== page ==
Russia's central bank cut its key interest rate Thursday following an emergency meeting, as authorities seek to rein in the ruble which has surged in value despite the conflict in Ukraine.
The Bank of Russia slashed the rate to 11 percent from 14 percent, saying external conditions for the economy remained "challenging, considerably constraining economic activity."
The policy-setting meeting was originally set to take place on June 10 but the central bank surprised the market by announcing Wednesday that an extraordinary meeting would take place the next day.
"Financial stability risks decreased somewhat, enabling a relaxation of some capital control measures," it said in a statement on Thursday.
The Bank of Russia said it "holds open the prospect of key rate reduction at its upcoming meetings."
Central Bank head Elvira Nabiullina said that Russia managed to stabilise the economy but it was too early to "exhale calmly".
"As the economy adapts, it will be difficult for both companies and citizens," she said after the meeting.
"The first months were a time of tactical decisions: the first shock of the sanctions had to be counteracted," she added.
"As a result, we managed to protect financial stability and prevent an inflationary spiral. But this, of course, does not mean that we can exhale calmly."
The next rate-setting meeting is set to take place on June 10.
After the West slapped Russia with debilitating sanctions over the start of Moscow's military campaign in Ukraine in February, financial authorities introduced strict capital controls to boost the economy.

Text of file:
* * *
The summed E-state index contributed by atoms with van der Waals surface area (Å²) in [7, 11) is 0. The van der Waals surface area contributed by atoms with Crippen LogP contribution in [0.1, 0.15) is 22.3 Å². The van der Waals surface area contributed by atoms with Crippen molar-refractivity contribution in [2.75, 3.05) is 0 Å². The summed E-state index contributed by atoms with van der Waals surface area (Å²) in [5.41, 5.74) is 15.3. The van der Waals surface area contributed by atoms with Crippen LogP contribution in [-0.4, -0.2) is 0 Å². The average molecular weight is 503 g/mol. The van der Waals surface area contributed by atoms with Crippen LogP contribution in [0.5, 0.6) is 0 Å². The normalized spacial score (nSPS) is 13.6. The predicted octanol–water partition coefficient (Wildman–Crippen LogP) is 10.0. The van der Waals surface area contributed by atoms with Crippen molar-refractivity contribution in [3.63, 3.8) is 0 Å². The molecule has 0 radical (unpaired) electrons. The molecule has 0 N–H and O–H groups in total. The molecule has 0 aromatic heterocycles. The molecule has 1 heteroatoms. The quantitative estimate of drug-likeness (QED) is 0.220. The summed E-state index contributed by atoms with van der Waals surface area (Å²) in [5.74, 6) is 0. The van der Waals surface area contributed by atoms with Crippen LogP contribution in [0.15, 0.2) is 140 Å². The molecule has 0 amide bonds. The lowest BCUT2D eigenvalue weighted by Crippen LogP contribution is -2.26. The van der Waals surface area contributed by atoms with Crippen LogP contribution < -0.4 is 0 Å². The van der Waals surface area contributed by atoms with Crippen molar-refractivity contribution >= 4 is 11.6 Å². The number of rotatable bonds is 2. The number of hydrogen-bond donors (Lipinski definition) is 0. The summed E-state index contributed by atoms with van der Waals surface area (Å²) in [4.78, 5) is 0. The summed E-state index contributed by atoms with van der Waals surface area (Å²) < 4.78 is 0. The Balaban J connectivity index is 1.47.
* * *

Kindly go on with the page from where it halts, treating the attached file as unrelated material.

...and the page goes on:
Since then, the ruble has staged a spectacular rebound and strengthened by around 30 percent against the dollar.
After the decision on Thursday, the ruble weakened
by 7 percent against the dollar.
A strong ruble is not desirable for the Russian government, which fears it can hit budget revenues and exports.
Generally, lower interest rates are unattractive for foreign investment and decrease the value of a country's currency.
- 'Dollar is shrinking' -
The Kremlin said on Wednesday the government was paying "special attention" to the strong ruble but President Vladimir Putin sought to cast the rallying currency as a positive development.
"As we know, the dollar is shrinking, the ruble is strengthening," he said on Wednesday.
But analysts say the strong ruble is a sign of Russia's weakening economy.
"The ruble strength reflects high oil/energy prices, but mostly a collapse in import demand with sanctions. That suggests that growth is going to be massively challenged -- likely deep recession this year," wrote Timothy Ash, an emerging markets strategist at BlueBay Asset Management.
"A strong currency will not help that and will also stall the ruble value of oil export earnings to the budget, boosting the budget deficit," he added.
The government had earlier taken steps to loosen capital controls but the ruble continued to appreciate.
On Monday, Russia's finance ministry announced domestic companies would have to sell 50 percent of their foreign currency export earnings, a reduction from 80 percent earlier.
"High oil and gas revenues are providing policymakers with a lifeline, allowing them to row back emergency economic measures," said William Jackson, chief emerging markets economist at Capital Economics.
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